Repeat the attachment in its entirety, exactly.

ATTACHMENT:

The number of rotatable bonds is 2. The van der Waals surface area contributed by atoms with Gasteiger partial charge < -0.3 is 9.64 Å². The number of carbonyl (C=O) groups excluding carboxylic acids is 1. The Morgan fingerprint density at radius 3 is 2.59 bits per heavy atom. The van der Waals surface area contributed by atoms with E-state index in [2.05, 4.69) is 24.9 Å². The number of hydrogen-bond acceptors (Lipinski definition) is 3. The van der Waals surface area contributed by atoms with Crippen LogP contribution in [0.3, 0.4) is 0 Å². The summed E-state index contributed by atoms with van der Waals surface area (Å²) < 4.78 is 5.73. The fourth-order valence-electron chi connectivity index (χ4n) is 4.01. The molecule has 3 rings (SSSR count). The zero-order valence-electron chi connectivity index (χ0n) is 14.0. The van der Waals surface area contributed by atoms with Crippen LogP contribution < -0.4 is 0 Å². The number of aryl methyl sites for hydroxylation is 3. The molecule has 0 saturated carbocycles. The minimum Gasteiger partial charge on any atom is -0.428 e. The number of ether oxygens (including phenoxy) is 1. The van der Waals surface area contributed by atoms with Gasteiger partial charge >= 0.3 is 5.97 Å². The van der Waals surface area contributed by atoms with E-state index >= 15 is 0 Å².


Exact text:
The number of rotatable bonds is 2. The van der Waals surface area contributed by atoms with Gasteiger partial charge < -0.3 is 9.64 Å². The number of carbonyl (C=O) groups excluding carboxylic acids is 1. The Morgan fingerprint density at radius 3 is 2.59 bits per heavy atom. The van der Waals surface area contributed by atoms with E-state index in [2.05, 4.69) is 24.9 Å². The number of hydrogen-bond acceptors (Lipinski definition) is 3. The van der Waals surface area contributed by atoms with Crippen LogP contribution in [0.3, 0.4) is 0 Å². The summed E-state index contributed by atoms with van der Waals surface area (Å²) < 4.78 is 5.73. The fourth-order valence-electron chi connectivity index (χ4n) is 4.01. The molecule has 3 rings (SSSR count). The zero-order valence-electron chi connectivity index (χ0n) is 14.0. The van der Waals surface area contributed by atoms with Crippen LogP contribution < -0.4 is 0 Å². The number of aryl methyl sites for hydroxylation is 3. The molecule has 0 saturated carbocycles. The minimum Gasteiger partial charge on any atom is -0.428 e. The number of ether oxygens (including phenoxy) is 1. The van der Waals surface area contributed by atoms with Gasteiger partial charge >= 0.3 is 5.97 Å². The van der Waals surface area contributed by atoms with E-state index >= 15 is 0 Å².